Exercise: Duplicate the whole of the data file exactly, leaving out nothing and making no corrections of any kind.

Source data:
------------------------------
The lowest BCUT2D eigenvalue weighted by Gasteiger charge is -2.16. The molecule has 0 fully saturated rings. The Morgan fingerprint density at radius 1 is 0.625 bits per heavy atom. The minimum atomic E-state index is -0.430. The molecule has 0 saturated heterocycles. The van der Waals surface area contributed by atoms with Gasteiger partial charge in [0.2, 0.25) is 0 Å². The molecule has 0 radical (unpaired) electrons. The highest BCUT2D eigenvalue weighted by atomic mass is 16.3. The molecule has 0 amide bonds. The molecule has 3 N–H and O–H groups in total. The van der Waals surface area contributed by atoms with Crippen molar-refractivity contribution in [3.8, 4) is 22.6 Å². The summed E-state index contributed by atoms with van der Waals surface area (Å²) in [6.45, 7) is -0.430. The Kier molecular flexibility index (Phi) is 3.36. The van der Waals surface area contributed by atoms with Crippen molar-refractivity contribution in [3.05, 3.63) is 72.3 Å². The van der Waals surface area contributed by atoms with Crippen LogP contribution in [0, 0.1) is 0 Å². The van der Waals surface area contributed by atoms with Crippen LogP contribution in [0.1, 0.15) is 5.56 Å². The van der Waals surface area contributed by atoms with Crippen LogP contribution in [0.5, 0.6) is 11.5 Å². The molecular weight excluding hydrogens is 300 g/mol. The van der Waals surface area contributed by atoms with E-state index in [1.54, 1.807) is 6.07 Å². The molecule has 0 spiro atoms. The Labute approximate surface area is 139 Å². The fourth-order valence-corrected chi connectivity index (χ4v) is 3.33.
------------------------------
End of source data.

The lowest BCUT2D eigenvalue weighted by Gasteiger charge is -2.16. The molecule has 0 fully saturated rings. The Morgan fingerprint density at radius 1 is 0.625 bits per heavy atom. The minimum atomic E-state index is -0.430. The molecule has 0 saturated heterocycles. The van der Waals surface area contributed by atoms with Gasteiger partial charge in [0.2, 0.25) is 0 Å². The molecule has 0 radical (unpaired) electrons. The highest BCUT2D eigenvalue weighted by atomic mass is 16.3. The molecule has 0 amide bonds. The molecule has 3 N–H and O–H groups in total. The van der Waals surface area contributed by atoms with Crippen molar-refractivity contribution in [3.8, 4) is 22.6 Å². The summed E-state index contributed by atoms with van der Waals surface area (Å²) in [6.45, 7) is -0.430. The Kier molecular flexibility index (Phi) is 3.36. The van der Waals surface area contributed by atoms with Crippen molar-refractivity contribution in [3.05, 3.63) is 72.3 Å². The van der Waals surface area contributed by atoms with Crippen LogP contribution in [0, 0.1) is 0 Å². The van der Waals surface area contributed by atoms with Crippen LogP contribution in [0.1, 0.15) is 5.56 Å². The van der Waals surface area contributed by atoms with Crippen LogP contribution in [0.5, 0.6) is 11.5 Å². The molecular weight excluding hydrogens is 300 g/mol. The van der Waals surface area contributed by atoms with E-state index in [1.54, 1.807) is 6.07 Å². The molecule has 0 spiro atoms. The Labute approximate surface area is 139 Å². The fourth-order valence-corrected chi connectivity index (χ4v) is 3.33.